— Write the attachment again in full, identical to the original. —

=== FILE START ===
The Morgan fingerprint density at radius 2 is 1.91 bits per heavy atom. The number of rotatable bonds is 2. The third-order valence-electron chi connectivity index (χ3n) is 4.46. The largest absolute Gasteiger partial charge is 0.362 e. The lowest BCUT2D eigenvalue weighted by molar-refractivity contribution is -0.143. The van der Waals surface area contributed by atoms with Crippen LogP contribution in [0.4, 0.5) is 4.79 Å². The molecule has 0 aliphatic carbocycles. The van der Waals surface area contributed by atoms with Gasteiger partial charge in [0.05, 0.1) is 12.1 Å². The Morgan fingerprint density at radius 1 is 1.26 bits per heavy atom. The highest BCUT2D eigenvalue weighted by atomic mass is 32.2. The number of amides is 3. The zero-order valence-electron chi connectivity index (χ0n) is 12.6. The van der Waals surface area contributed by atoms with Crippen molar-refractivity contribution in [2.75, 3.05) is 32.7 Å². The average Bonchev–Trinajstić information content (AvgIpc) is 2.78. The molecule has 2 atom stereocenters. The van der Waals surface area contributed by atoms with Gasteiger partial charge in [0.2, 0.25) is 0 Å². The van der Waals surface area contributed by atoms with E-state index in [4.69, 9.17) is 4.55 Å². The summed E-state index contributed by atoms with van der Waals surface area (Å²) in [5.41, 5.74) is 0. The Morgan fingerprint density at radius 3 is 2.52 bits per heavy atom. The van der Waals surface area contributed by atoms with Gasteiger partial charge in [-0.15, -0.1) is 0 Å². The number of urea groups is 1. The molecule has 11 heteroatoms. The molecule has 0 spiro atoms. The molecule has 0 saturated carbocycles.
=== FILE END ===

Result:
The Morgan fingerprint density at radius 2 is 1.91 bits per heavy atom. The number of rotatable bonds is 2. The third-order valence-electron chi connectivity index (χ3n) is 4.46. The largest absolute Gasteiger partial charge is 0.362 e. The lowest BCUT2D eigenvalue weighted by molar-refractivity contribution is -0.143. The van der Waals surface area contributed by atoms with Crippen LogP contribution in [0.4, 0.5) is 4.79 Å². The molecule has 0 aliphatic carbocycles. The van der Waals surface area contributed by atoms with Gasteiger partial charge in [0.05, 0.1) is 12.1 Å². The Morgan fingerprint density at radius 1 is 1.26 bits per heavy atom. The highest BCUT2D eigenvalue weighted by atomic mass is 32.2. The number of amides is 3. The zero-order valence-electron chi connectivity index (χ0n) is 12.6. The van der Waals surface area contributed by atoms with Crippen molar-refractivity contribution in [2.75, 3.05) is 32.7 Å². The average Bonchev–Trinajstić information content (AvgIpc) is 2.78. The molecule has 2 atom stereocenters. The van der Waals surface area contributed by atoms with Gasteiger partial charge in [0.2, 0.25) is 0 Å². The van der Waals surface area contributed by atoms with E-state index in [4.69, 9.17) is 4.55 Å². The summed E-state index contributed by atoms with van der Waals surface area (Å²) in [5.41, 5.74) is 0. The Morgan fingerprint density at radius 3 is 2.52 bits per heavy atom. The van der Waals surface area contributed by atoms with Gasteiger partial charge in [-0.15, -0.1) is 0 Å². The number of urea groups is 1. The molecule has 11 heteroatoms. The molecule has 0 spiro atoms. The molecule has 0 saturated carbocycles.